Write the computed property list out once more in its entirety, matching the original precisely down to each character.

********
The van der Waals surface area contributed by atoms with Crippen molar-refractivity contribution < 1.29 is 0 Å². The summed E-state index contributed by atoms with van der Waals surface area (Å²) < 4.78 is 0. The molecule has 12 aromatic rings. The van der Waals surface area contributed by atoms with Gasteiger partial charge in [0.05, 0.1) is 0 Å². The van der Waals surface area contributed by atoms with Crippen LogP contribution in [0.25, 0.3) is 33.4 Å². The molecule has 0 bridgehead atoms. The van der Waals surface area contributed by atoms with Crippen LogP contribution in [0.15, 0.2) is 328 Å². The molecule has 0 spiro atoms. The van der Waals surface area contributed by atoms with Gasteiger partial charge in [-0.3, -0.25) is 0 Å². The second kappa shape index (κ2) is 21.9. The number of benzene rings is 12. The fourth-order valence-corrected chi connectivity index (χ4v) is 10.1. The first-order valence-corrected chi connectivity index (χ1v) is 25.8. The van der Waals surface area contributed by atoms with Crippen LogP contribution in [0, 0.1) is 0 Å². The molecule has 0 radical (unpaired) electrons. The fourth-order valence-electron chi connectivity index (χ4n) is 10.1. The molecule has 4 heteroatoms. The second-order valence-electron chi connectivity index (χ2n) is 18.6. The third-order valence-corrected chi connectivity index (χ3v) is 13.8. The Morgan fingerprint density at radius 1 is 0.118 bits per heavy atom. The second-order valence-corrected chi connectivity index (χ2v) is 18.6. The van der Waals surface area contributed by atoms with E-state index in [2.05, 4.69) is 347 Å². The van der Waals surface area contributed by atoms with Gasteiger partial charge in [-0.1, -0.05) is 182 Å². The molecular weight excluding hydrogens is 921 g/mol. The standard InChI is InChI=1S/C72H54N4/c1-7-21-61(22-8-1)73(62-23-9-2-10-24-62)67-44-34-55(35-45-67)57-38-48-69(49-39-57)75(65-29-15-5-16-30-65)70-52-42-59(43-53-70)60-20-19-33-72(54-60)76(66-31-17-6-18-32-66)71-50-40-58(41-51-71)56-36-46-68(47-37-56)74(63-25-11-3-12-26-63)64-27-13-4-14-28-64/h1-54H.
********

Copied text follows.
The van der Waals surface area contributed by atoms with Crippen molar-refractivity contribution < 1.29 is 0 Å². The summed E-state index contributed by atoms with van der Waals surface area (Å²) < 4.78 is 0. The molecule has 12 aromatic rings. The van der Waals surface area contributed by atoms with Gasteiger partial charge in [0.05, 0.1) is 0 Å². The van der Waals surface area contributed by atoms with Crippen LogP contribution in [0.25, 0.3) is 33.4 Å². The molecule has 0 bridgehead atoms. The van der Waals surface area contributed by atoms with Crippen LogP contribution in [0.15, 0.2) is 328 Å². The molecule has 0 spiro atoms. The van der Waals surface area contributed by atoms with Gasteiger partial charge in [-0.3, -0.25) is 0 Å². The second kappa shape index (κ2) is 21.9. The number of benzene rings is 12. The fourth-order valence-corrected chi connectivity index (χ4v) is 10.1. The first-order valence-corrected chi connectivity index (χ1v) is 25.8. The van der Waals surface area contributed by atoms with Crippen LogP contribution in [0, 0.1) is 0 Å². The molecule has 0 radical (unpaired) electrons. The fourth-order valence-electron chi connectivity index (χ4n) is 10.1. The molecule has 4 heteroatoms. The second-order valence-electron chi connectivity index (χ2n) is 18.6. The third-order valence-corrected chi connectivity index (χ3v) is 13.8. The Morgan fingerprint density at radius 1 is 0.118 bits per heavy atom. The second-order valence-corrected chi connectivity index (χ2v) is 18.6. The van der Waals surface area contributed by atoms with E-state index in [2.05, 4.69) is 347 Å². The van der Waals surface area contributed by atoms with Gasteiger partial charge in [-0.1, -0.05) is 182 Å². The molecular weight excluding hydrogens is 921 g/mol. The standard InChI is InChI=1S/C72H54N4/c1-7-21-61(22-8-1)73(62-23-9-2-10-24-62)67-44-34-55(35-45-67)57-38-48-69(49-39-57)75(65-29-15-5-16-30-65)70-52-42-59(43-53-70)60-20-19-33-72(54-60)76(66-31-17-6-18-32-66)71-50-40-58(41-51-71)56-36-46-68(47-37-56)74(63-25-11-3-12-26-63)64-27-13-4-14-28-64/h1-54H.